Traditional Arts & Crafts of Tohoku

L'artisanat traditionnel du Tohoku - les poupées Kokeshi

Traditional Tohoku crafts - Kokeshi dolls

Tohoku tourist office

Japanese ancestral traditions through craftsmanship

Located north of the main island of the Japanese archipelago, the northern part of Honshu known as Tohoku has its own cultural identity and traditions passed down from generations for years. Though it has its share of larger cities, such as Sendai and Aomori, Tohoku is often noted for its more rural geography and strong ties to tradition that often come with life in the countryside. This can be seen in its abundance of spectacular festivals, and especially in its array of traditional artisanal crafts that call this region home.

Kokeshi dolls

The famous Kokeshi dolls originate from Miyagi Prefecture. They were made in the late Edo period (1603-1868) as toys for children in hot springs. Since Tohoku has many natural hot springs and Onsen, these little dolls quickly spread throughout the region.

These wooden dolls without arms or legs have an enlarged round head and are usually painted red, black, and yellow. Don't be fooled by their simplistic appearance as there are 11 different kinds of kokeshi dolls in the Tohoku region, nearly half of which originate from Miyagi Prefecture.

To discover these traditional dolls, go to one of the spas in the region such as Naruko Onsen, which also has a museum dedicated to kokeshi. It is about 45 min from Furukawa Station, which connects to the Tohoku Shinkansen. Little more, you can go to Naruko Onsen using the Japan Rail Pass!

Aside from Miyagi's Naruko Onsen, other parts of Tohoku are well-noted for the kokeshi doll craft, many of which have distinct patterns that are unique to their area of origin. 

Tsuchiyu Onsen in Fukushima is noted for its kokeshi dolls with colorful striped patterns. Ones in Aomori are often distinguished with floral and other nature-inspired designs. If possible, be sure to take the time to enter kokeshi specialty shops to see the works of different artisans, each of their dolls and the interior of their shops teeming with stories throughout the years. 

Naruko Kokeshi

Naruko Kokeshi

Tohoku tourist office

The region's ironwork workshops are renowned for their kitchen utensils and other everyday household objects, but above all else, as iron teapots, popular all over the world and a flagship object of this art.

These teapots are carefully cast and lacquered and what makes them special is that their interiors are burnt over a charcoal fire for about an hour to prevent rust and ensure a long life. They are distinguished with their deep, rustic color and a detailed design often consisting of numerous, small, elevated dots that line the circumference of the pot known as arare, however, each craftsman is free to create the pattern that suits them best on the outside of the teapots, you will find different types depending on the workshop.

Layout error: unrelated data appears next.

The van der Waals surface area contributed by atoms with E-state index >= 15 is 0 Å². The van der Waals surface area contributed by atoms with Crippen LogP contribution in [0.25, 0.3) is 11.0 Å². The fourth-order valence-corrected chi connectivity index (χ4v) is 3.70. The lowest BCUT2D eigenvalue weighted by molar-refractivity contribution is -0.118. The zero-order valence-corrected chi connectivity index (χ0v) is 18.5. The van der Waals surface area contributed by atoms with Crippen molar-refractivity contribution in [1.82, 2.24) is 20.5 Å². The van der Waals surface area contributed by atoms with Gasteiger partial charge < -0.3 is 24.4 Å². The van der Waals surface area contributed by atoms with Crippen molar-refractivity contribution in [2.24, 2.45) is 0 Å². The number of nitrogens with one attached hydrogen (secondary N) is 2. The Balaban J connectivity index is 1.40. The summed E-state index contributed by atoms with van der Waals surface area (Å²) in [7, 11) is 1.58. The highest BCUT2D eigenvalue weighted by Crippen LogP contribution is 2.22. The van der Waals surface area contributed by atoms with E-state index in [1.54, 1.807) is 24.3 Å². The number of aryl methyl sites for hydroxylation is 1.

Nanbu Tekki

Nanbu Tekki

Public domain

These candles are meticulously designed one by one by a craftsman. To create them, the wicks are hand-rolled and dipped in a special wax derived from lacquer trees dozens of times, giving them delicate “growth rings,” similar to those found in trees. They are then painted by hand and decorated mainly with floral motifs, such as plum blossoms and peonies. These artisanal candles are often used as decoration during traditional weddings or at Buddhist temples.

The beauty of these candles can be fully appreciated via the Aizu Erosoku Festial that takes place on the grounds of Tsuragajo Castle. The area around the castle and castle park are adorned with many of these candles that illuminate the night during winter. They are often placed directly on the snow, creating a beautiful medley of glowing light that is juxtaposed to stark white. There are a number of locations throughout the prefecture that these candles can be seen as well, such as Higashiyama Onsen and Nanukamachi dori by Amidaji Temple. 

Also in Aizuwakamatsu, visitors can personally try their hand at creating these candles at the Ozawa Candle Shop. 

Kawatsura Lacquer

Lacquerware has a long and storied history in Japan, and maintains a staple of the nation's artisanal history up to this day, with a medley of collectors and high-end restaurants serving their own culinary art atop high-quality Japanese-made lacquer plates and trays.

For Kawatsura Lacquer, the technique was first introduced in Yuzawa City, Akita Prefecture. With nearly 800 years of history, Kawatsura Lacquer is highly regarded for its durability and ornate, vibrant designs.The essential part of this technique is the undercoat, consisting of a mixture of persimmon juice and charcoal powder, applied and polished after drying.

    Bols laqués

    Boîte laquée

    Plateau et bols laqués

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